Jeff Driskel ready to show past is behind him in Gators spring game
APR 10, 2014 7:32p ET
GAINESVILLE, Fla. -- The scenes of UF quarterback Jeff Driskel's college career have played out something like this:
Scene 1 -- Wide-eyed freshman tossed into the fire against No. 1 Alabama, hurts his ankle and fades away.
Scene 2 -- Wins a tightly contested quarterback battle and leads Gators to an 11-win season and Sugar Bowl berth.
Scene 3 -- Commits three turnovers at Miami, gets roasted by fans, and then suffers season-ending injury.
Scene 4 -- TBD.
A redshirt junior, Driskel heads into Saturday's Orange & Blue Debut with a new offensive coordinator, a fresh playbook, a healed broken leg and a renewed outlook.
He is ready to close the book on the past and remind everyone why he was the No. 1-ranked dual-threat quarterback in the country coming out of Oviedo's Hagerty High four years ago.
"I want to show them that I'm confident, that I didn't let the Miami game or the injury take away from my confidence," Driskel said this week when asked what he hopes to show fans Saturday. "And I want to show everyone that I'm having fun out there playing the game."
His coaches and teammates have already seen those things from Driskel this spring.
Gators head coach Will Muschamp and first-year offensive coordinator Kurt Roper have praised Driskel publicly and privately to those who continue to ask about him.
Can Driskel move the same way he did before leg surgery? How is he adapting to his third offense in four seasons? Has he shown significant signs of improvement from the past?
"I'm very comfortable with where Jeff Driskel is," Muschamp said. "He's throwing the ball extremely well."
Offensive coordinator Kurt Roper was familiar with Driskel prior to joining the Gators following six seasons at Duke, but he didn't truly appreciate him until he settled into his office and started to watch film.
Roper was instantly impressed.
"The first thing that jumps out to me about Jeff is a guy that physically has the skills to be a successful quarterback in the SEC," Roper said Thursday. "That's really where it starts. 'Is the guy physically capable of getting it done?' And his size, his athleticism, his arm strength, those things are really, really good.
"He's got the ability to do that."
The last image most have of Driskel in uniform is the final pass of his 2013 season -- an interception returned for a touchdown by Tennessee -- and him heading to the locker room shortly thereafter on crutches.
The Gators never recovered, finishing last in the SEC in total offense (316.3 yards per game). While Driskel took heat for his two interceptions and lost fumble at Miami, the Florida offense had its most success in the two games he played.
The Gators racked up 415 yards in a win over Toledo and 413 yards in the loss to the Hurricanes, their two best yardage outputs the entire season.
"I thought I was going to have a really good year," Driskel said. "I was throwing the ball well. Had a couple of mistakes -- costly mistakes -- especially in that Miami game, but I felt like I was throwing the ball well. To have it all taken away was tough."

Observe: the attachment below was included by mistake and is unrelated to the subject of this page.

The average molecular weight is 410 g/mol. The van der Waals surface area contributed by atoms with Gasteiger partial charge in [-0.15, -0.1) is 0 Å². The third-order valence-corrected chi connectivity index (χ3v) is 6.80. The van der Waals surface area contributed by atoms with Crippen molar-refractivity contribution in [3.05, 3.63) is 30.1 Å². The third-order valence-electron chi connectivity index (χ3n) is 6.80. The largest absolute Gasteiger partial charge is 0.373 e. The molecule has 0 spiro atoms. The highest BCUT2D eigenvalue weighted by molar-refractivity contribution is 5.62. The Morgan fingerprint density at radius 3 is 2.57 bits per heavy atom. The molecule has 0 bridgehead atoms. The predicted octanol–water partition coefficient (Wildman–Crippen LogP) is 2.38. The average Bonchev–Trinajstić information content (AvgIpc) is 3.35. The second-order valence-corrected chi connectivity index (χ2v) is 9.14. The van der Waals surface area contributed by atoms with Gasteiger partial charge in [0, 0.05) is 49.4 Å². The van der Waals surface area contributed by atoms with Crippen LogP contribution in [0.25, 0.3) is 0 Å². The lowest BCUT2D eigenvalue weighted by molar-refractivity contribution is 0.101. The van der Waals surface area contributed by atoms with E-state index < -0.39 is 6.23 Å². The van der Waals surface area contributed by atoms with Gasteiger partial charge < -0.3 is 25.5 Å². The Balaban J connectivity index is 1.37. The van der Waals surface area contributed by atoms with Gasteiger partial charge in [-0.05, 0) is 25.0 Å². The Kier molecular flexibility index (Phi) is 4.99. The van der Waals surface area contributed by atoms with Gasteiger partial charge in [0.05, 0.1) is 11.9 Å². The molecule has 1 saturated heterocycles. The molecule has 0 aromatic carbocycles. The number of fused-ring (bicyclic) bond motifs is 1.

Driskel spent six months rehabbing his broken right fibula and then spent the first few practices of spring camp shaking off rust. He said Wednesday he is 100 percent healthy and has enjoyed playing in Roper's more up-tempo, spread attack.
"Honestly, you can't even tell it's a new offense for him," Gators center Max Garcia said. "Jeff has been making some great reads and we haven't even installed everything that we're going to do. I'm really excited for Jeff. I think he is going to have a great year."
Driskel started to realize the potential of Florida's new offensive scheme when he began to study Roper's offense from his days at Duke. The Blue Devils won a school-record 10 games last season and moved up and down the field while averaging 31 points per game.
"When you turn on the film you see a bunch of guys making big plays," Driskel said. "It just gets guys really excited for this offense. I feel like it's coming together pretty quickly.
"It's relatively easy reads, a lot of progressions. Coach Roper's big thing is get the ball out quick so that's something I can hang my hat on."
Roper said Thursday he wants the quarterback to get rid of the ball in three seconds or less. That's the best protection he knows of.
The 6-foot-4 Driskel has also shed 15 pounds from his listed playing weight of 240 pounds. Roper recalled Thursday that while at Ole Miss, Eli Manning would normally finish the offseason at around 225 pounds and then drop to under 220 by the time the season started.
Driskel, who has a bigger frame than Manning did in college, should have no trouble playing at a lighter weight in Roper's view.
"Two hundred and thirty pounds is big enough to run and get tackled in this game," Roper said. "There's a lot of running backs that are a lot less than 230 pounds and go through that. I think speed and quickness and being able to make people miss and protect himself are more important than 10 more pounds."
While Saturday is largely window dressing for the fall, it's more than just another spring game for Driskel.
He is back on the field where he can impact a game, something he waited on for seven months. And if he makes a bad throw or two, he'll quickly put those behind him, too.
He's learned more than just another new playbook since Roper arrived.
"I've been around football for a lot of years now, so I feel like I know the ins and outs," Driskel said. "But I really do feel like [Coach Roper's] kind of gotten into my head that you can always play the next play. We're not always going to have the perfect play call, so don't force something and make a bad play call worse than it is."
With the curtain about to be raised on a preview of Scene 4, Driskel is confident in the script.